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It is the nature of children to push boundaries every day, and all the time. Growing humans learn by testing the rules and challenging the boundaries in a search to discover what and where the real limitations are. This drive, composed of curiosity, creativity and energy is how humanity thrives, grows, and stretches its capacity to do and be more. It is a good thing.

As a parent and teacher, reminding myself of this innate drive helps when the boundary testing is especially repetitive and exhausting. I do this by imagining children’s boundary pushing nature to be like electrons. Electrons are essential components of atoms that are constantly in motion; it is just what they do, their movement is chaotic by nature. When electrons are in your family circuit, there is little use in getting tired, mad, or frustrated with them.

Electrons need resistors in a circuit to be effective. Resistors come in many varieties, their purpose is to protect the circuit and slow down the flow of electrons so the circuit does not break. Resistors keep the flow of electrons in balance. When the voltage is too high, (too many electrons) the resistor draws more power and current then it can handle, gets hot and may go up in flames with a cloud of smoke.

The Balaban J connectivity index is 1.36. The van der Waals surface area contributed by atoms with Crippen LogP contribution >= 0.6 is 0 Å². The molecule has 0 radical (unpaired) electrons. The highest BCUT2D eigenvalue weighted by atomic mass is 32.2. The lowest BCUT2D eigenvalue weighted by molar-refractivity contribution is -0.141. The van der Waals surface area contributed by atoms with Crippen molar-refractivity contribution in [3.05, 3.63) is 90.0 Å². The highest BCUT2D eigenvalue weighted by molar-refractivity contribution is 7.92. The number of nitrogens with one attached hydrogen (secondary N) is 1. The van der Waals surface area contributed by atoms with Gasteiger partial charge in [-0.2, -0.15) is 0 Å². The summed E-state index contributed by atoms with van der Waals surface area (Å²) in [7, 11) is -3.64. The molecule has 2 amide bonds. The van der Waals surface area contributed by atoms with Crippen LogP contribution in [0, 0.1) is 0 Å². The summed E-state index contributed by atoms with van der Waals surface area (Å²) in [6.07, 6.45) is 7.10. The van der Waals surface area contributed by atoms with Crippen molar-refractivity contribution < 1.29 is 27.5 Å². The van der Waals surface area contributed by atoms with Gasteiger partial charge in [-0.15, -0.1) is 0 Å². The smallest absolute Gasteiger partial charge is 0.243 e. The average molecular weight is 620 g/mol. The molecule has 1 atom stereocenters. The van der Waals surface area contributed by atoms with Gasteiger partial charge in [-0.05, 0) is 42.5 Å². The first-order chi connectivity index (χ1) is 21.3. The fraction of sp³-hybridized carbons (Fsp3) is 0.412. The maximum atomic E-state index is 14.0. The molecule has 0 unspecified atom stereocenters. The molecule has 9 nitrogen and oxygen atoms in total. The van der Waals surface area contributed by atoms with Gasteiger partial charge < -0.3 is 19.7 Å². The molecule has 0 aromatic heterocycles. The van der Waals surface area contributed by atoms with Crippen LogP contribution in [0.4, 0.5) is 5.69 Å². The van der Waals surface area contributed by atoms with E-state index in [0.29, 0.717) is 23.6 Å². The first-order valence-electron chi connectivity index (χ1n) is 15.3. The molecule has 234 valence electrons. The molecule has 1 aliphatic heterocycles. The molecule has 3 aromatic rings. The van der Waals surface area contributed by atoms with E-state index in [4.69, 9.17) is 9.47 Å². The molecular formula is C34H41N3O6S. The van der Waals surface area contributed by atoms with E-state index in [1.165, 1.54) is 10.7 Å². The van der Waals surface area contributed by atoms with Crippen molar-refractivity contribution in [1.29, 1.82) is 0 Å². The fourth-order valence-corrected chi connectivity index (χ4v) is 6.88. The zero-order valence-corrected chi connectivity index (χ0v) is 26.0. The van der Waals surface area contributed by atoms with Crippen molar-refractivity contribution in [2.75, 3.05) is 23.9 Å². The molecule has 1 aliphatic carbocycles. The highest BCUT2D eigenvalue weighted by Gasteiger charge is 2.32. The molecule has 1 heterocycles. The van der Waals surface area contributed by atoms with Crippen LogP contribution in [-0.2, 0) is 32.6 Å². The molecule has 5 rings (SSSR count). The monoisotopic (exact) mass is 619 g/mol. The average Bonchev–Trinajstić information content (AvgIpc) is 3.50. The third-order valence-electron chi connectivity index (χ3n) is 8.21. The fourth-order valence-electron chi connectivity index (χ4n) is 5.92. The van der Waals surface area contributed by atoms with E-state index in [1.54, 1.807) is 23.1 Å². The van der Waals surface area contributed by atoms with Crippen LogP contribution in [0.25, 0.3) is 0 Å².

Dear parents and caregivers, you are the resistors in a family circuit and managing electrons is nonstop. The boundaries you are teaching and keeping are essential for children to thrive. Boundaries are fundamentally about being respectful and understanding of the needs of others, while being understanding and respecting our own needs. This is sacred, rigorous, foundational work.

Unlike electrons, our human nature’s do mature, and your child’s awareness and empathy will develop over time. Meanwhile, may you remember that your needs are important boundaries too, and remember you are not alone. Fellow resistors come in many shapes, sizes and diverse temperaments and many of them can be found at church.

Rev. Kimberlee Tomczak Carlson, Minister of Religious Education

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